National Basketball Association
LeBron James, Los Angeles Lakers continue to struggle with Anthony Davis out
National Basketball Association

LeBron James, Los Angeles Lakers continue to struggle with Anthony Davis out

Updated Feb. 23, 2021 6:01 p.m. ET

These are trying times for the NBA's defending champions.

With Anthony Davis out since sustaining an Achilles injury against the Denver Nuggets on Feb. 14, LeBron James and the Los Angeles Lakers have gone 1-3 since "The Brow" went down.

Their latest loss came Monday night against the suddenly red-hot Washington Wizards, who put away the Lakers 127-124 in overtime.

Wizards guards Bradley Beal and Rusell Westbrook dominated the proceedings, scoring 33 and 32 points, respectively, as Westbrook flirted with a triple-double.


James led the Lakers with 31 points on 48.3% shooting, but missed a critical free throw on an and-one opportunity with the game tied at 115 with nine seconds remaining in regulation.

Hit attempt to tie the game with a 3-pointer in the waning seconds of overtime also went wayward, as did Kyle Kuzma's follow-up attempt, as the Wizards held on to win their fifth straight game.

Turnovers were also an issue for James in the loss.

The King coughed it up eight times on the evening ⁠— the most of any player in the game ⁠— including turning the ball over on three occasions in the fourth quarter. 

As Nick Wright pointed out on Tuesday's episode of "First Things First," the loss to Washington served as proof that, for the Lakers to win during Davis' absence, James will have to play nearly flawless basketball.

If more rest is the answer for cleaning up mistakes, James isn't hearing any of it.

He's started all 32 of Los Angeles' games this season and, as of Tuesday morning, ranks third in the league with 1,120 minutes played.

But despite averaging just shy of 38 minutes per game over the last four contests, the 36-year-old was quick to dismiss any notion that he could use a few more breathers.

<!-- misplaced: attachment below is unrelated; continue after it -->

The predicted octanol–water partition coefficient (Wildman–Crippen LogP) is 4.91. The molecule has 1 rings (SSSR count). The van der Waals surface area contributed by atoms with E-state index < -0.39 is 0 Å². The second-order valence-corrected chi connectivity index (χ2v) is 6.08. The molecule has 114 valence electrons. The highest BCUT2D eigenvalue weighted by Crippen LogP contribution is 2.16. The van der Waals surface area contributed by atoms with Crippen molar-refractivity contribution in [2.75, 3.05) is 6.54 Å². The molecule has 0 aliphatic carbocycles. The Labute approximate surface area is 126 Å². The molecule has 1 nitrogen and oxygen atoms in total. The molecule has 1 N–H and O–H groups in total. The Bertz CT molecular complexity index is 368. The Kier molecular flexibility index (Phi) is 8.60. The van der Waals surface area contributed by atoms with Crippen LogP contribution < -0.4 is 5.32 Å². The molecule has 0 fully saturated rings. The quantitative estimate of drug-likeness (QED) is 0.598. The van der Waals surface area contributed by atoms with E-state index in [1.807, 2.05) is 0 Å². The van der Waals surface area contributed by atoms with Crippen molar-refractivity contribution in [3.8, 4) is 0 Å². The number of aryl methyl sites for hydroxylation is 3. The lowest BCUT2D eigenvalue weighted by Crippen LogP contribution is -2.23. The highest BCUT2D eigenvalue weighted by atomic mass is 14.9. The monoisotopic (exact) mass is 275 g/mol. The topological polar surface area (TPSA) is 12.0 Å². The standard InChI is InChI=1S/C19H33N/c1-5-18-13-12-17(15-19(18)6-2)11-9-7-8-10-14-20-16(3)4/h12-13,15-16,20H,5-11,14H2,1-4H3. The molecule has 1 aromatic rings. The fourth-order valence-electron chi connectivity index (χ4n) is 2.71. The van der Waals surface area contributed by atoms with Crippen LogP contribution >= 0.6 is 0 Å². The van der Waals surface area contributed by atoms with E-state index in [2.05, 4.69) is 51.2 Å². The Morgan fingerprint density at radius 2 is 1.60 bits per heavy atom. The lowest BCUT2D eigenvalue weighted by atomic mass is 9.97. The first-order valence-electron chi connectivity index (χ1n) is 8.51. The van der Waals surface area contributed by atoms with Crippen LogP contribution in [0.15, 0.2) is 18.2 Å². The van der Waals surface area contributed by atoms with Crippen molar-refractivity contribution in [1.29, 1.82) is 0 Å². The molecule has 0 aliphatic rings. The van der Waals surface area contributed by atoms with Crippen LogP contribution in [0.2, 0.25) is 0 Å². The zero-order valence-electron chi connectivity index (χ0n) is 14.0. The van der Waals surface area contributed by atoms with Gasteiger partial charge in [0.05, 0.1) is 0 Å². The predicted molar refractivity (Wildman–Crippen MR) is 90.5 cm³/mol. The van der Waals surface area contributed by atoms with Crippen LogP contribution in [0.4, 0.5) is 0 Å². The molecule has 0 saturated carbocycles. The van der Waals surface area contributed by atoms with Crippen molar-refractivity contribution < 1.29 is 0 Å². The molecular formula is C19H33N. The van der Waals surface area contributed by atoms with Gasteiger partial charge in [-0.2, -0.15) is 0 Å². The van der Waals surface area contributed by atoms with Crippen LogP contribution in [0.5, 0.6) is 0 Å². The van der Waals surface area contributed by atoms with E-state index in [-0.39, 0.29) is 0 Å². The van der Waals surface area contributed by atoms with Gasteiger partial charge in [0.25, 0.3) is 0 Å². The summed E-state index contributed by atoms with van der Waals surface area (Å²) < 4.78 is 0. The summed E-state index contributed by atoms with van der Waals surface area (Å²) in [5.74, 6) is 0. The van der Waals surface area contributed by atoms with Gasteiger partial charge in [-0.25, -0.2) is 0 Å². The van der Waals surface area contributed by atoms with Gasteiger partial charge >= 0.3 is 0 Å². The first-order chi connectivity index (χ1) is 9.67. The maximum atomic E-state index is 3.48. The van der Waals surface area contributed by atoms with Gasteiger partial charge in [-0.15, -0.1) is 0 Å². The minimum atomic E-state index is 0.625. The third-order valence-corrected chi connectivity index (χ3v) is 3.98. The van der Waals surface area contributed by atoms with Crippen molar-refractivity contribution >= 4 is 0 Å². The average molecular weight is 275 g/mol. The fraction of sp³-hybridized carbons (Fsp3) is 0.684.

If more rest isn't the answer, could more help be?

For all of Davis' important offensive contributions, it could be argued that his mere presence is the most difficult component for the Lakers to replace.

A four-time NBA All-Defensive player, the 6-foot-10 Davis presents a massive obstacle for opponents trying to get to the rim.

With him out of the lineup on Monday, the Lakers tied a season high with 66 points allowed in the paint.

It marked the most Lakers had conceded since allowing the same amount on Feb. 10 against the Oklahoma City Thunder ⁠— another game in which Davis sat.

The only other true big man on the Lakers roster right now playing meaningful minutes is Marc Gasol, with the 6-foot-7 Montrezl Harrell able to slide in for a different look.

Last season, the Lakers were able to lean on a seven-footer in JaVale McGee and the 6-foot-10 Dwight Howard to patrol the lane when Davis was off the floor.

Howard and McGee are plying their trade elsewhere this season. And for Kendrick Perkins, he's seen enough to suggest the Lakers make a play for another big man.

"This is where they miss JaVale McGee and Dwight Howard ⁠— a shot-blocker. The Wizards got whatever they wanted last night in the paint, they got to the free-throw line. [The Lakers] need to get them another athletic big."

As Perkins mentioned, Andre Drummond has been viewed as an option for the Lakers.

However, the Cleveland Cavaliers big man is in demand around the league, and carries a pricey expiring contract.

DeMarcus Cousins, whom the Houston Rockets reportedly plan to waive, has also seen his name attached with the Lakers in recent days.

Of course, the Lakers could also turn their attention beyond Drummond or Cousins, as finding the right fit on the buyout market is always a possibility.

Whatever the case may be, the Lakers appear to have set themselves up to be players in that regard after reportedly waiving veteran point guard Quinn Cook.

The Lakers are one week into the four that Davis is estimated to miss with his injury, and already the effects are being felt.

Chief among those impacted remains James, the centerpiece of the Lakers and the key to a repeat championship in Los Angeles.

The challenge for L.A. will be how they stay afloat in the coming weeks, and whether or not help could be on the way. 

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